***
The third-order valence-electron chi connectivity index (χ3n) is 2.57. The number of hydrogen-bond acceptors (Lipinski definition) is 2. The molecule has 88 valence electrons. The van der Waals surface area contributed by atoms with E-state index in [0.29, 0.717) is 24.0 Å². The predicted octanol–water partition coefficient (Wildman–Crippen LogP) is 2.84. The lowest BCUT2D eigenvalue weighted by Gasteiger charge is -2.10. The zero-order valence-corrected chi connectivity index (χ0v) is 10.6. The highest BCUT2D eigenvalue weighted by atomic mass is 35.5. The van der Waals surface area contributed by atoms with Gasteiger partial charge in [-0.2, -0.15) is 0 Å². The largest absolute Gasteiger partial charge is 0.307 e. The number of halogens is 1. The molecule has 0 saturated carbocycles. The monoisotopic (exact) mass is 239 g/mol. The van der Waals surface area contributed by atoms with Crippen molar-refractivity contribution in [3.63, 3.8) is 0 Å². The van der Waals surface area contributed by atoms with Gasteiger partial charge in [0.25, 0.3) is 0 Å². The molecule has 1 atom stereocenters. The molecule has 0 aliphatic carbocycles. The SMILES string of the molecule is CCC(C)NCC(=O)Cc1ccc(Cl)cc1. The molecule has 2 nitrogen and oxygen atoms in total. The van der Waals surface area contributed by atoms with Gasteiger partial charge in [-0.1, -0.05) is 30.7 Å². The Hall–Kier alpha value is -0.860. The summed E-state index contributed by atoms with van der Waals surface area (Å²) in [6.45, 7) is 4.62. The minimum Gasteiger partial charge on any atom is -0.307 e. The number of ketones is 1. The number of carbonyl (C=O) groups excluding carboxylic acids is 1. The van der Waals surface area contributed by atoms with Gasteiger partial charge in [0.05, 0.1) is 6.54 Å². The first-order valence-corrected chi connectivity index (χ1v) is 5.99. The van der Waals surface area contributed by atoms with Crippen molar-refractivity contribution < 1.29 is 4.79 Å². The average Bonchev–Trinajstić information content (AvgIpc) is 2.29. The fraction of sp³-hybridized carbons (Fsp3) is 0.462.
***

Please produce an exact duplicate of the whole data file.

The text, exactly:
The third-order valence-electron chi connectivity index (χ3n) is 2.57. The number of hydrogen-bond acceptors (Lipinski definition) is 2. The molecule has 88 valence electrons. The van der Waals surface area contributed by atoms with E-state index in [0.29, 0.717) is 24.0 Å². The predicted octanol–water partition coefficient (Wildman–Crippen LogP) is 2.84. The lowest BCUT2D eigenvalue weighted by Gasteiger charge is -2.10. The zero-order valence-corrected chi connectivity index (χ0v) is 10.6. The highest BCUT2D eigenvalue weighted by atomic mass is 35.5. The van der Waals surface area contributed by atoms with Gasteiger partial charge in [-0.2, -0.15) is 0 Å². The largest absolute Gasteiger partial charge is 0.307 e. The number of halogens is 1. The molecule has 0 saturated carbocycles. The monoisotopic (exact) mass is 239 g/mol. The van der Waals surface area contributed by atoms with Crippen molar-refractivity contribution in [3.63, 3.8) is 0 Å². The van der Waals surface area contributed by atoms with Gasteiger partial charge in [0.25, 0.3) is 0 Å². The molecule has 1 atom stereocenters. The molecule has 0 aliphatic carbocycles. The SMILES string of the molecule is CCC(C)NCC(=O)Cc1ccc(Cl)cc1. The molecule has 2 nitrogen and oxygen atoms in total. The van der Waals surface area contributed by atoms with Gasteiger partial charge in [-0.1, -0.05) is 30.7 Å². The Hall–Kier alpha value is -0.860. The summed E-state index contributed by atoms with van der Waals surface area (Å²) in [6.45, 7) is 4.62. The minimum Gasteiger partial charge on any atom is -0.307 e. The number of ketones is 1. The number of carbonyl (C=O) groups excluding carboxylic acids is 1. The van der Waals surface area contributed by atoms with Gasteiger partial charge in [0.05, 0.1) is 6.54 Å². The first-order valence-corrected chi connectivity index (χ1v) is 5.99. The van der Waals surface area contributed by atoms with Crippen molar-refractivity contribution < 1.29 is 4.79 Å². The average Bonchev–Trinajstić information content (AvgIpc) is 2.29. The fraction of sp³-hybridized carbons (Fsp3) is 0.462.